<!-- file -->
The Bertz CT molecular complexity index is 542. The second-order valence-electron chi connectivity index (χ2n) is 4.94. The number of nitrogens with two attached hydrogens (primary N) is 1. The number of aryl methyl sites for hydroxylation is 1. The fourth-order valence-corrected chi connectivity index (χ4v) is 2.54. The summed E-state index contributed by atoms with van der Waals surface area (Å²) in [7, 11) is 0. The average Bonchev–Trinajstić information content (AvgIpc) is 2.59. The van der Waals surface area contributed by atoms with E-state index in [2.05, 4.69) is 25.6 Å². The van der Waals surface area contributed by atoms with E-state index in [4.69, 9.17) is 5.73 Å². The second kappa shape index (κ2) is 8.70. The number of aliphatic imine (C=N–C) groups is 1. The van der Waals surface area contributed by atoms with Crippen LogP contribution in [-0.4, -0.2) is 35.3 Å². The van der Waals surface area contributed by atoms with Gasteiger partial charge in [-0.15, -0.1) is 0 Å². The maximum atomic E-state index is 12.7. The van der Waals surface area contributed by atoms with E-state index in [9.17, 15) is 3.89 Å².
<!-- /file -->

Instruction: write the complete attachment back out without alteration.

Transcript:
The Bertz CT molecular complexity index is 542. The second-order valence-electron chi connectivity index (χ2n) is 4.94. The number of nitrogens with two attached hydrogens (primary N) is 1. The number of aryl methyl sites for hydroxylation is 1. The fourth-order valence-corrected chi connectivity index (χ4v) is 2.54. The summed E-state index contributed by atoms with van der Waals surface area (Å²) in [7, 11) is 0. The average Bonchev–Trinajstić information content (AvgIpc) is 2.59. The van der Waals surface area contributed by atoms with E-state index in [2.05, 4.69) is 25.6 Å². The van der Waals surface area contributed by atoms with E-state index in [4.69, 9.17) is 5.73 Å². The second kappa shape index (κ2) is 8.70. The number of aliphatic imine (C=N–C) groups is 1. The van der Waals surface area contributed by atoms with Crippen LogP contribution in [-0.4, -0.2) is 35.3 Å². The van der Waals surface area contributed by atoms with Gasteiger partial charge in [-0.15, -0.1) is 0 Å². The maximum atomic E-state index is 12.7. The van der Waals surface area contributed by atoms with E-state index in [9.17, 15) is 3.89 Å².